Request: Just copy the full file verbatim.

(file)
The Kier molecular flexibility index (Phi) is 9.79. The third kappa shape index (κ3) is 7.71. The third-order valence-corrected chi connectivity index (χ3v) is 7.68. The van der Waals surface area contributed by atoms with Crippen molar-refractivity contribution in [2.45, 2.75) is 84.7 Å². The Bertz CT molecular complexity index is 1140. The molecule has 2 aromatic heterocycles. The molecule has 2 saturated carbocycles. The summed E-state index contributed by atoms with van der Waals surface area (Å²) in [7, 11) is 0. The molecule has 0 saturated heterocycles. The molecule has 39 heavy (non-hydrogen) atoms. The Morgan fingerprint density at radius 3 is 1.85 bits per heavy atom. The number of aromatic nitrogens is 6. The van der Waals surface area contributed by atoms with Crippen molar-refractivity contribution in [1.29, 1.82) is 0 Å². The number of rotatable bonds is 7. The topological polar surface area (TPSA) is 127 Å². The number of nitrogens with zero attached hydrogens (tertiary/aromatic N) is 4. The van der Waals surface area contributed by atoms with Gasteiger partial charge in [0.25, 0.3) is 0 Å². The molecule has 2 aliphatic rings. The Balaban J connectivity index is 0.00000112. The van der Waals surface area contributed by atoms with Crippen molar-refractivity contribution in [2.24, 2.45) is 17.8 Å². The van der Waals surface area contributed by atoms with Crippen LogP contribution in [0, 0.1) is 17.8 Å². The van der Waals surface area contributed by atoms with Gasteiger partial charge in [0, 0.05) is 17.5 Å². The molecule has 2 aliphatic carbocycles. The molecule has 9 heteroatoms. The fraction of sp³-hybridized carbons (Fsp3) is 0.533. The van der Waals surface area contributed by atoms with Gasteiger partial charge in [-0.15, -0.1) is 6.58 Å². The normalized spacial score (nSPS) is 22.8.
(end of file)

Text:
The Kier molecular flexibility index (Phi) is 9.79. The third kappa shape index (κ3) is 7.71. The third-order valence-corrected chi connectivity index (χ3v) is 7.68. The van der Waals surface area contributed by atoms with Crippen molar-refractivity contribution in [2.45, 2.75) is 84.7 Å². The Bertz CT molecular complexity index is 1140. The molecule has 2 aromatic heterocycles. The molecule has 2 saturated carbocycles. The summed E-state index contributed by atoms with van der Waals surface area (Å²) in [7, 11) is 0. The molecule has 0 saturated heterocycles. The molecule has 39 heavy (non-hydrogen) atoms. The Morgan fingerprint density at radius 3 is 1.85 bits per heavy atom. The number of aromatic nitrogens is 6. The van der Waals surface area contributed by atoms with Crippen molar-refractivity contribution in [1.29, 1.82) is 0 Å². The number of rotatable bonds is 7. The topological polar surface area (TPSA) is 127 Å². The number of nitrogens with zero attached hydrogens (tertiary/aromatic N) is 4. The van der Waals surface area contributed by atoms with Gasteiger partial charge in [0.25, 0.3) is 0 Å². The molecule has 2 aliphatic rings. The Balaban J connectivity index is 0.00000112. The van der Waals surface area contributed by atoms with Crippen molar-refractivity contribution in [2.24, 2.45) is 17.8 Å². The van der Waals surface area contributed by atoms with Crippen LogP contribution in [0, 0.1) is 17.8 Å². The van der Waals surface area contributed by atoms with Gasteiger partial charge in [0, 0.05) is 17.5 Å². The molecule has 2 aliphatic carbocycles. The molecule has 9 heteroatoms. The fraction of sp³-hybridized carbons (Fsp3) is 0.533. The van der Waals surface area contributed by atoms with Gasteiger partial charge in [-0.15, -0.1) is 6.58 Å². The normalized spacial score (nSPS) is 22.8.